“[Fitness] principles should stay fluid, and never rigid,” Clift says. “Mixing up your routine is what will help you excel in fitness.”

Morgan agrees, saying individualism is the most important factor in a given workout routine. Instead of choosing between high reps or heavy weights, he likes to integrate the two to optimise results.

As far as muscle growth goes, it doesn’t really seem to matter which method you favour, at least according to a 2016 study. In this instance, 49 men with an average of four years lifting experience underwent a whole body resistance training program with the results finding that both light weights and heavy weights elicited equal amounts of muscle growth – findings backed up by a later meta analysis.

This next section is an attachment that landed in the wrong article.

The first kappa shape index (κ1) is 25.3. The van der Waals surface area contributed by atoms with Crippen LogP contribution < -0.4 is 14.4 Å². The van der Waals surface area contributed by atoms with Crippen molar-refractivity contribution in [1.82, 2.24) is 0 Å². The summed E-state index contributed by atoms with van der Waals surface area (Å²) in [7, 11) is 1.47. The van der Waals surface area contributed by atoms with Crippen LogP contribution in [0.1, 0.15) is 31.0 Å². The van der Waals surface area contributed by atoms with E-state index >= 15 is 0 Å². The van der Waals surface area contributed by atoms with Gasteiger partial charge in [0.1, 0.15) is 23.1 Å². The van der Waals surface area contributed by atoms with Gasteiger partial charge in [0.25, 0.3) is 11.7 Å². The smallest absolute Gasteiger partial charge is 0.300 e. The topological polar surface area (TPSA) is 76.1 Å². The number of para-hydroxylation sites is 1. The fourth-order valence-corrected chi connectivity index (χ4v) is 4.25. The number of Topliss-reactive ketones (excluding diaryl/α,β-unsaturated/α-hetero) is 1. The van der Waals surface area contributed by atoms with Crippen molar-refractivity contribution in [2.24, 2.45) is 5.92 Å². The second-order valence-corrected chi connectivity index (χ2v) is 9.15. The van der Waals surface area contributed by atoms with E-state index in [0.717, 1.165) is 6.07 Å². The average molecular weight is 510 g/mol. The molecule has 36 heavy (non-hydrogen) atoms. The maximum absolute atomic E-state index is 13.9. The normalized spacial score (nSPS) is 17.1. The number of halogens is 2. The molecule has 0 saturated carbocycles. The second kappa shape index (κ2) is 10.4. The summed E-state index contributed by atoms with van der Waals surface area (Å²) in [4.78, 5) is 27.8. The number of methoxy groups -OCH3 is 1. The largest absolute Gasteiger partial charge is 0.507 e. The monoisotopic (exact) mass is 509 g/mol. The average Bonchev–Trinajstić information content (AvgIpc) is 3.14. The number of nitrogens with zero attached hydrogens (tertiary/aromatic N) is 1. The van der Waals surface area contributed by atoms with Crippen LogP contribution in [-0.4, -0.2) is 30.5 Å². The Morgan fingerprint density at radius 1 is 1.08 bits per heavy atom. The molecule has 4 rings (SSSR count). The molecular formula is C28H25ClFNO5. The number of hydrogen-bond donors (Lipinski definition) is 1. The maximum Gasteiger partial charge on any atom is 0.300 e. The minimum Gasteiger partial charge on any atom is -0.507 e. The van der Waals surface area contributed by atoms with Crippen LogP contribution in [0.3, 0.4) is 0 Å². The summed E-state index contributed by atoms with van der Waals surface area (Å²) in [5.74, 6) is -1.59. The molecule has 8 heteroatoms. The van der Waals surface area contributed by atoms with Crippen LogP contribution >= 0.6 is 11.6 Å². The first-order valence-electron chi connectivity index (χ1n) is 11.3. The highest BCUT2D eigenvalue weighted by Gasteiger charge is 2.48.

So, while heavy loads are best for increasing strength, they’re probably not better at building size. If you’re working out for functional reasons, heavy weights might work best. If you’re working out more with aesthetics in mind, there’s no real need to go super heavy.

What really matters is that you are lifting weights, no matter how heavy, or for how many reps. As well as helping control body fat levels, people who do muscle-strengthening workouts are less likely to die prematurely than those who don’t. The same study shows that just 30 to 60 minutes of weight lifting per week gives a 10 to 20 percent lower risk of dying from cancer and heart disease.

And really, that’s a lot more important than the size of your guns.

Takeaways